Saturday 10 December 2016

Tackling the plague that has thousands of players frustrated

The Club Players' Association faces an uphill task to solve a raft of fixtures problems

Dermot Crowe

Published 30/10/2016 | 02:30

Declan Brennan: ‘We don’t have all the answers’. Photo: Oliver McVeigh/Sportsfile
Declan Brennan: ‘We don’t have all the answers’. Photo: Oliver McVeigh/Sportsfile

Eye-popping stories of frustration over fixtures schedules are legion, and when the Club Players' Association is launched, in the next couple of weeks, it won't want for material evidence to support the legitimacy of its cause. When Tommy Kenoy recently raised the plight of his own club, Kilmore, having to play two important matches within 24 hours, he received a call from a club man in Limerick who recited a personal experience which received national attention two years ago.

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Hammy Dawson from St Patrick's in Limerick carried out a sit-down protest on a pitch in Ballybrown to try to disrupt a City junior hurling A final between Patrickswell and Crecora in 2014. Some Gardaí arrived and advised him to leave so the match could proceed but he had made his point. Dawson's desperation was down to his own club being forced to give a walkover in the semi-final of the competition to Crecora the previous weekend when several of their players were tied up in county football matches.

"We asked for a postponement, offered to play (another date) but they wouldn't hear of it," he said, directing his ire at the City Division board. "We were then forced into giving a walkover. Fixing that game made no sense but refusing to reschedule was worse - it showed no respect for either hurling or football, certainly showed no respect for this club or for the players involved."

His club's woes didn't end there. Last month St Patrick's had to concede the final of the Junior A City hurling championship, having failed in a bid to get the game postponed. Thirteen of their players were involved in a senior football quarter-final the day before. Faced with that dilemma, the club felt obliged to give a walkover in the hurling final to Na Piarsaigh on the Sunday.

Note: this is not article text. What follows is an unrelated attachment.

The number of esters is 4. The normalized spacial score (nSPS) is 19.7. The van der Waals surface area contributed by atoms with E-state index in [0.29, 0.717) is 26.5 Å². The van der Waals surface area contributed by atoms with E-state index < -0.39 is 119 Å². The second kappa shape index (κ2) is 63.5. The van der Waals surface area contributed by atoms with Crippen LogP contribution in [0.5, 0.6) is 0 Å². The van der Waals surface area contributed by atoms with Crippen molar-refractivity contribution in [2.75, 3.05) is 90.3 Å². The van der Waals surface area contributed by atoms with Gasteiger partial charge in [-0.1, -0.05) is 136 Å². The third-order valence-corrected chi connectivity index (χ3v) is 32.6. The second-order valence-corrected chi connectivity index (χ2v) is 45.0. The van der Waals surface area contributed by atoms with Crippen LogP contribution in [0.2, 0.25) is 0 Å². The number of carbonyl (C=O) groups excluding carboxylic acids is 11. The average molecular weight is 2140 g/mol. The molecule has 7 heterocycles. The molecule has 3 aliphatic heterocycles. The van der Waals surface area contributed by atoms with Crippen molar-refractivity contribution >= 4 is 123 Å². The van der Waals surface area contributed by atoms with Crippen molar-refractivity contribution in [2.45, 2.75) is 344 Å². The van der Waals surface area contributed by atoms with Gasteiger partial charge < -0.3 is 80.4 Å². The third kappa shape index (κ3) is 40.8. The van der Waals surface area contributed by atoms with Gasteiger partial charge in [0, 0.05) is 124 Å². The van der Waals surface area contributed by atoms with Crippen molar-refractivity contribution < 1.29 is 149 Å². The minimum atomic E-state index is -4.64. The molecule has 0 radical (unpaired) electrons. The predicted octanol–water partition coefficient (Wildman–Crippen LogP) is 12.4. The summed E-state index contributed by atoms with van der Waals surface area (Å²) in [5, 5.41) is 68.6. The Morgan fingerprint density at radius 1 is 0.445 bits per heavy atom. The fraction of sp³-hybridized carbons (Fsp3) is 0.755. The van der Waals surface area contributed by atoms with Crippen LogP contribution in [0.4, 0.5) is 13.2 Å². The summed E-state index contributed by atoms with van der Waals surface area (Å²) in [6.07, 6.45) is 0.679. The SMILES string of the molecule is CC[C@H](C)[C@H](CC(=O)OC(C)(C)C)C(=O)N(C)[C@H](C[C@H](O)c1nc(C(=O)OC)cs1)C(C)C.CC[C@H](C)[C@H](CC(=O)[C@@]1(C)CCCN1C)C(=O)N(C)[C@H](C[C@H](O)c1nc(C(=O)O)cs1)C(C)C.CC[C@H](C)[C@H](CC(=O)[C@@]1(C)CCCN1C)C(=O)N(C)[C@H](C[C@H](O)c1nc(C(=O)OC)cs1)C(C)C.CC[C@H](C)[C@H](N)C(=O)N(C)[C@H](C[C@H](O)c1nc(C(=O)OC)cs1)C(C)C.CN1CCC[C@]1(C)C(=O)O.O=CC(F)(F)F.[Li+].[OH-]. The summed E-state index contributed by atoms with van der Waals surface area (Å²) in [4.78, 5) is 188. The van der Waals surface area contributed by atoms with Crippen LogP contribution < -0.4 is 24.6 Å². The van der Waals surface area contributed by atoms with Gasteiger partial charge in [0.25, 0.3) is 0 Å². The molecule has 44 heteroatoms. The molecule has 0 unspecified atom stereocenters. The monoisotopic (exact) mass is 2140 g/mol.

Many other clubs have had similar experiences and will continue to do so unless some remedies are found. The man most centrally associated with the impending players' association, Declan Brennan, doesn't need to be told, but testimonies have been flying in from clubs all over the country to illustrate a universal plague. He has first-hand experience of the difficulties as a player and mentor, at county, club and university level, through ties to Clontibret, Monaghan and DCU, among others. If he had not moved on it, then it would have come from someplace else.

The GAA's proposals to reform the senior inter-county football championships are motivated in no small part by a desire to improve the playing environment for club players, by shortening the inter-county season, and reduce the bunching of club fixtures when it's finished. Brennan is reluctant to reveal at this stage how those proposals fit into the CPA's vision or what proposals they may produce of their own. "In due course we will comment on the GAA's proposals but, listen, there are positive things in it," said Brennan, "like extra-time replacing replays, but does it go far enough?"

With Brennan keen to emphasise a path of non-confrontation, any reform requires that something has to give. The club players' association will, however, face none of the hostility and suspicion which beset the GPA in 1999. The group also will carry a huge mandate from club interests desperate for the provision of a more dependable fixtures list and more time off when their season ends. Brennan says they plan to set up formal structures in each county.

"I fully understand the frustration," says GAA president Aogán Ó Fearghail of the issues facing clubs. "I share it. I absolutely share it. I see it. I have never hid away but I am more interested in solutions. And clubs have to be more pro-active." He describes the GAA's own championship proposals and related issues as being "as defining a moment for the GAA as has come for a long time".